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Tony Stark (Robert Downey Jr.) seems to have it all: incredible wealth; a gadget-filled mansion by the sea; a beautiful girlfriend, Pepper Potts (Gwenyth Paltrow), who manages his company; legions of devoted fans; and, above all, a laser-sharp sense of humor. But after saving New York City from an army of aliens and an atomic bomb in The Avengers (last summer’s action mega-hit), Stark suffers from panic attacks. He spends his time tinkering on new versions of the armored suit that brought him superhero status.

Like Batman, Stark’s superpowers are technological and not those of a demigod. How will this shiny knight save his damsel in distress when his suit of armor breaks down?  Stark must depend upon his basic skills, his wit, and especially upon the trust he inspires in others.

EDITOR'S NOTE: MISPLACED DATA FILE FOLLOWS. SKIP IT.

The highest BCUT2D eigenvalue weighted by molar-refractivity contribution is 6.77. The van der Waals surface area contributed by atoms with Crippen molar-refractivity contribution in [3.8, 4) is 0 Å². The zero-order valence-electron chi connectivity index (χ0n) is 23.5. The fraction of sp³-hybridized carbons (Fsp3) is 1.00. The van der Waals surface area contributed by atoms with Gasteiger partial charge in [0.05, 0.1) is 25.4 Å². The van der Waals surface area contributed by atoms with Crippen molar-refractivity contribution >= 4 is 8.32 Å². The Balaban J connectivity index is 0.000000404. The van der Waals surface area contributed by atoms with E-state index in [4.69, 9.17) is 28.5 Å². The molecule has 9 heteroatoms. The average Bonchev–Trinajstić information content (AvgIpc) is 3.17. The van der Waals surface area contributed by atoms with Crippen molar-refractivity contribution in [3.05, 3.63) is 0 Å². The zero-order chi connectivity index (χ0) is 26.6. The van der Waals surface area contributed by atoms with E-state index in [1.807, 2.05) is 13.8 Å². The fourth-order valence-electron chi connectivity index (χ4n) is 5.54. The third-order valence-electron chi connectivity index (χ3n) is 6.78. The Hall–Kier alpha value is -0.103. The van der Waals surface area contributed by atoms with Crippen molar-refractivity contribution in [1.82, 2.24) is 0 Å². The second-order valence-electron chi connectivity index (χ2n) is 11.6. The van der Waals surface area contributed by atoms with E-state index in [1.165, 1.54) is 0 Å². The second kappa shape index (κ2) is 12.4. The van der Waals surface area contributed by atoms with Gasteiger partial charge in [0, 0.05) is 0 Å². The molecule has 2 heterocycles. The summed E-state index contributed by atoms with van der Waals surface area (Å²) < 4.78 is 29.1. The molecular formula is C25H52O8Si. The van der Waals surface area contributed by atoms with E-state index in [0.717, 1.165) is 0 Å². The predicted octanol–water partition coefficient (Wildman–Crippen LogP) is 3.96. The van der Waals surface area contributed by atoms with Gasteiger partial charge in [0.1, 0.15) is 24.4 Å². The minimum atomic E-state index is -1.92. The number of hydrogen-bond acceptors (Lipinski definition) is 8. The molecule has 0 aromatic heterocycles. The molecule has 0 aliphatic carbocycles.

If the original movie gave us the creation of “Iron Man,” a brilliant but self-centered hero, Iron Man 3 traces his further (post-Avengers) redemption as he learns to get his priorities straight at home. Fortunately, Iron Man 2, an epicfailure of a film, is happily forgotten as the franchise finds its feet again with Downey in fine barb-filled form.

As a blockbuster must do, Iron Man 3 offers up numerous eye-and-eardrum-popping action sequences, at the risk of becoming far too predictable. Also, the hot-tempered, genetically-modified nemesis Aldrich Killian (Guy Pearce) didn’t convince me (fans of Pixar’s The Incredibles will understand when they see the film).

By contrast, Sir Ben Kingsley offers a brilliant performance as the Mandarin, the terrorist without a clear cause who shakes Stark back to life. It was also good to see Gwyneth Paltrow get more screen time, especially as a damsel who manages her own distress.

Admittedly, it was difficult to watch the film’s initial depiction of random terrorist bombings so soon after the Boston Marathon attacks. I looked around in the theater and wondered why we were all paying $10 to see this. As the film progressed, however, I was reminded of how summer blockbusters often reflect our society’s fears and also our hopes for a superhero—or, you could say, for a savior. (Disney)

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